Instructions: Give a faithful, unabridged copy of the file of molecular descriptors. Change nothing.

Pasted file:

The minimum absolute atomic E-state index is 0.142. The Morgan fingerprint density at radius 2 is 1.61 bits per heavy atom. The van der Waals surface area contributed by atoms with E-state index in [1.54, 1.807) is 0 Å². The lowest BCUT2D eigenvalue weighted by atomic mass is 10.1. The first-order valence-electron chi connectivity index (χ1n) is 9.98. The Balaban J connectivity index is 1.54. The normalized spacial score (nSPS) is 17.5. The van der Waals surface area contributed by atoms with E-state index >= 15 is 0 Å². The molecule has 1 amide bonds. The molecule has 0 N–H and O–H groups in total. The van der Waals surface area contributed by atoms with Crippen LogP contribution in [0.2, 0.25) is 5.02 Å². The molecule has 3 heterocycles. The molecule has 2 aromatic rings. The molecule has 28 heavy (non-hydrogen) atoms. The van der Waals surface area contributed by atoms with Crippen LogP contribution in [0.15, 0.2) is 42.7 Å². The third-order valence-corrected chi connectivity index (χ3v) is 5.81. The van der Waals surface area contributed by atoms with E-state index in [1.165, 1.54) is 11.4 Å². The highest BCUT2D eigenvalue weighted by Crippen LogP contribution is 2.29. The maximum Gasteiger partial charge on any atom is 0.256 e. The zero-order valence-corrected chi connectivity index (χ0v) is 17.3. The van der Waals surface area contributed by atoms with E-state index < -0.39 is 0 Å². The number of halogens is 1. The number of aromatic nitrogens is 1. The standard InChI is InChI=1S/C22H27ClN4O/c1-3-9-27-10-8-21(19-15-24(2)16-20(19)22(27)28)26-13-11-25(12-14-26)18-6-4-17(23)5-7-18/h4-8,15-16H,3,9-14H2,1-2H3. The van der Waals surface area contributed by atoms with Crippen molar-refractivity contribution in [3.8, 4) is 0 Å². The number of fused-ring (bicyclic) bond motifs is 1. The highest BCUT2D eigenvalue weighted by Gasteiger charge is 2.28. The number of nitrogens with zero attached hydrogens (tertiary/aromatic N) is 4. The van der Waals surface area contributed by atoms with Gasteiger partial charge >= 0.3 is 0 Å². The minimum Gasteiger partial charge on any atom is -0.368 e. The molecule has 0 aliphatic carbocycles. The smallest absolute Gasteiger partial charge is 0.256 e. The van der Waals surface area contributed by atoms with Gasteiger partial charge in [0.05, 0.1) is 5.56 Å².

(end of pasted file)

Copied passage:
The minimum absolute atomic E-state index is 0.142. The Morgan fingerprint density at radius 2 is 1.61 bits per heavy atom. The van der Waals surface area contributed by atoms with E-state index in [1.54, 1.807) is 0 Å². The lowest BCUT2D eigenvalue weighted by atomic mass is 10.1. The first-order valence-electron chi connectivity index (χ1n) is 9.98. The Balaban J connectivity index is 1.54. The normalized spacial score (nSPS) is 17.5. The van der Waals surface area contributed by atoms with E-state index >= 15 is 0 Å². The molecule has 1 amide bonds. The molecule has 0 N–H and O–H groups in total. The van der Waals surface area contributed by atoms with Crippen LogP contribution in [0.2, 0.25) is 5.02 Å². The molecule has 3 heterocycles. The molecule has 2 aromatic rings. The molecule has 28 heavy (non-hydrogen) atoms. The van der Waals surface area contributed by atoms with Crippen LogP contribution in [0.15, 0.2) is 42.7 Å². The third-order valence-corrected chi connectivity index (χ3v) is 5.81. The van der Waals surface area contributed by atoms with E-state index in [1.165, 1.54) is 11.4 Å². The highest BCUT2D eigenvalue weighted by Crippen LogP contribution is 2.29. The maximum Gasteiger partial charge on any atom is 0.256 e. The zero-order valence-corrected chi connectivity index (χ0v) is 17.3. The van der Waals surface area contributed by atoms with E-state index < -0.39 is 0 Å². The number of halogens is 1. The number of aromatic nitrogens is 1. The standard InChI is InChI=1S/C22H27ClN4O/c1-3-9-27-10-8-21(19-15-24(2)16-20(19)22(27)28)26-13-11-25(12-14-26)18-6-4-17(23)5-7-18/h4-8,15-16H,3,9-14H2,1-2H3. The van der Waals surface area contributed by atoms with Crippen molar-refractivity contribution in [3.8, 4) is 0 Å². The number of fused-ring (bicyclic) bond motifs is 1. The highest BCUT2D eigenvalue weighted by Gasteiger charge is 2.28. The number of nitrogens with zero attached hydrogens (tertiary/aromatic N) is 4. The van der Waals surface area contributed by atoms with Gasteiger partial charge >= 0.3 is 0 Å². The minimum Gasteiger partial charge on any atom is -0.368 e. The molecule has 0 aliphatic carbocycles. The smallest absolute Gasteiger partial charge is 0.256 e. The van der Waals surface area contributed by atoms with Gasteiger partial charge in [0.05, 0.1) is 5.56 Å².